Jonah Goldberg rips it up:
There’s no time here to dismantle fully the edifice of condescension and ignorance constructed by Maher and Smiley (I put Dowd in a different category). But what offends them so much about religion is that it is a source of authority outside — and prior to — politics. What has offended the Left since Marx, and American liberalism since Dewey, is the notion that moral authority should be derived from anyplace other than the state or “the people” (conveniently defined as citizens who vote liberal). Voting on values not sanctified by secular priests is how they define “ignorance.” This was the real goal of Hillary Clinton’s “politics of meaning” — to replace traditional religion with a secular one that derived its authority not from ancient texts and “superstitions” but from the good intentions of an activist state and its anointed priests. Shortly before the election, Howell Raines fretted that the worst outcome of a Bush victory would be the resurgence of “theologically based cultural norms” — without even acknowledging the fact that “theologically based cultural norms” gave us everything from the printing press and the newspaper to the First Amendment he claims to be such a defender of.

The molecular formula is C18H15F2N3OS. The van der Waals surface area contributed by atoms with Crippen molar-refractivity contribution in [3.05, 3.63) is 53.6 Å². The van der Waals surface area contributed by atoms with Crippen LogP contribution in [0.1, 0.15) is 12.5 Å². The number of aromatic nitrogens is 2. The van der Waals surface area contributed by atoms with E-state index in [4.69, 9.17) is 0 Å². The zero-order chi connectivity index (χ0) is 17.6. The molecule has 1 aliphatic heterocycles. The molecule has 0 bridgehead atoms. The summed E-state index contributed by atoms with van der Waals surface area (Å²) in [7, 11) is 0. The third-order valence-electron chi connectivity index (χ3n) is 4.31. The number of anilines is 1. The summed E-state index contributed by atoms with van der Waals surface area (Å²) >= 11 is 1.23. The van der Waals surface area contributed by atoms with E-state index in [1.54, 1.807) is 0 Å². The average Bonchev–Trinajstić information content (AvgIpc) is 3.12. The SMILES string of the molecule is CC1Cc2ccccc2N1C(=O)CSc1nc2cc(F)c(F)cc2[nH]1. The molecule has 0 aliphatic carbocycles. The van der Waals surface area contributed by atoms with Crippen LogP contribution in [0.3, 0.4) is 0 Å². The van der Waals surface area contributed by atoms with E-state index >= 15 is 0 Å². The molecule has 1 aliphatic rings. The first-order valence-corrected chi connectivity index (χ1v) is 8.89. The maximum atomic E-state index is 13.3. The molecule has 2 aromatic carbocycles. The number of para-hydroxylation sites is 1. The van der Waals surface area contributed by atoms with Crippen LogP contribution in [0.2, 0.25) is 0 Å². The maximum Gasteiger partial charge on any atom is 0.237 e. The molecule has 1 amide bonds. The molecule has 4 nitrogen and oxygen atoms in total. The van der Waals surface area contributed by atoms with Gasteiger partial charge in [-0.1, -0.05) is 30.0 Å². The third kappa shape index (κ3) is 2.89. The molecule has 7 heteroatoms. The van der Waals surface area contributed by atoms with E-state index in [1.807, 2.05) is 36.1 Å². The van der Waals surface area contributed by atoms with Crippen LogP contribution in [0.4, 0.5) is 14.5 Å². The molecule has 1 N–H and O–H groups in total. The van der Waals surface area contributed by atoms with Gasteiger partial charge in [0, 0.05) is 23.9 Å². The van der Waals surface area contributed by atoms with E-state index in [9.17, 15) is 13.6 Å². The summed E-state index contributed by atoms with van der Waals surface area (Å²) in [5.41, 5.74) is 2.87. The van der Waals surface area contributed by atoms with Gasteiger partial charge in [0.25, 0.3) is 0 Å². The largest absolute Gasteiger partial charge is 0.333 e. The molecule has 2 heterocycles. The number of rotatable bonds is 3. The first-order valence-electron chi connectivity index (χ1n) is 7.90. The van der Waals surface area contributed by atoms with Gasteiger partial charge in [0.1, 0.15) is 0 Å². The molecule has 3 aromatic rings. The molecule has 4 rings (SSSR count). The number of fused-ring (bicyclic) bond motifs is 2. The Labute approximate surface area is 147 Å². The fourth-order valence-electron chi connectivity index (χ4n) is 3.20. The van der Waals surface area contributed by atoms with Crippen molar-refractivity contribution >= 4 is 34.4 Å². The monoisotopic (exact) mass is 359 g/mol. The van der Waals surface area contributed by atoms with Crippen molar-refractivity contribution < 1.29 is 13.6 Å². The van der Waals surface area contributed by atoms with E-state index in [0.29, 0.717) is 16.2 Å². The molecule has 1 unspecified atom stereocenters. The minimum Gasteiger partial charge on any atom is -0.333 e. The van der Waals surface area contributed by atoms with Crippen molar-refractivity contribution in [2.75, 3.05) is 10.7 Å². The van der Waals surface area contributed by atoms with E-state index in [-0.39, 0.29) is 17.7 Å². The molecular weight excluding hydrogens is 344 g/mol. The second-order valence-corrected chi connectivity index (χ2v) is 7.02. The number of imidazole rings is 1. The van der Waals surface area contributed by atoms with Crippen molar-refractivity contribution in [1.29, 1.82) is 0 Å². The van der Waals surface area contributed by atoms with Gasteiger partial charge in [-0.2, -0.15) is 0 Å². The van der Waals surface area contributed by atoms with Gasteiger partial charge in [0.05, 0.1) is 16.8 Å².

I’m always interested to hear people who believe in nothing trying to explain why someone else SHOULD behave in a certain manner. Tell me again why I shouldn’t blow your head off since there is no God, no good and evil, no right and wrong? Oh, because it would be non-utilitarian if everyone were to behave so, and you’ve constructed a rational structure in your head which, um, doesn’t have anything to do with me? BOOM!